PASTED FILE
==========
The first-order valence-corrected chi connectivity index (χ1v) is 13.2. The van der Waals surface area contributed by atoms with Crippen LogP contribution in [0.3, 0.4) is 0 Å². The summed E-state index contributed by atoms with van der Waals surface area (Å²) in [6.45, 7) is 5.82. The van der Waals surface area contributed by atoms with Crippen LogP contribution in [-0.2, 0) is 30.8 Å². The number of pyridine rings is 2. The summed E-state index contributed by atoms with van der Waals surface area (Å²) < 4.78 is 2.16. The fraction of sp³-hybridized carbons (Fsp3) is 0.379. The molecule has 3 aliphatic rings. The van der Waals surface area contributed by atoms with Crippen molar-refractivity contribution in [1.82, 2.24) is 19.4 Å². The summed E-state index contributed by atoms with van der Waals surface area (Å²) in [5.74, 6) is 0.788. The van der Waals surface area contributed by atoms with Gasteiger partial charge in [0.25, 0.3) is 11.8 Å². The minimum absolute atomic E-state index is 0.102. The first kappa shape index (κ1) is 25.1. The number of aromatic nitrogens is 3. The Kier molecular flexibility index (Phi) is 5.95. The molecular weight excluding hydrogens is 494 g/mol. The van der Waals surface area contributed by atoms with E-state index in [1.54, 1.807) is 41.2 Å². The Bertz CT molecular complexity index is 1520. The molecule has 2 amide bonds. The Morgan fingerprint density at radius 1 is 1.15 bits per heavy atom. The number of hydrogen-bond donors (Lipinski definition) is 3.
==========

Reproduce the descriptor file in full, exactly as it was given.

The first-order valence-corrected chi connectivity index (χ1v) is 13.2. The van der Waals surface area contributed by atoms with Crippen LogP contribution in [0.3, 0.4) is 0 Å². The summed E-state index contributed by atoms with van der Waals surface area (Å²) in [6.45, 7) is 5.82. The van der Waals surface area contributed by atoms with Crippen LogP contribution in [-0.2, 0) is 30.8 Å². The number of pyridine rings is 2. The summed E-state index contributed by atoms with van der Waals surface area (Å²) < 4.78 is 2.16. The fraction of sp³-hybridized carbons (Fsp3) is 0.379. The molecule has 3 aliphatic rings. The van der Waals surface area contributed by atoms with Crippen molar-refractivity contribution in [1.82, 2.24) is 19.4 Å². The summed E-state index contributed by atoms with van der Waals surface area (Å²) in [5.74, 6) is 0.788. The van der Waals surface area contributed by atoms with Gasteiger partial charge in [0.25, 0.3) is 11.8 Å². The minimum absolute atomic E-state index is 0.102. The first kappa shape index (κ1) is 25.1. The number of aromatic nitrogens is 3. The Kier molecular flexibility index (Phi) is 5.95. The molecular weight excluding hydrogens is 494 g/mol. The van der Waals surface area contributed by atoms with E-state index in [1.54, 1.807) is 41.2 Å². The Bertz CT molecular complexity index is 1520. The molecule has 2 amide bonds. The Morgan fingerprint density at radius 1 is 1.15 bits per heavy atom. The number of hydrogen-bond donors (Lipinski definition) is 3.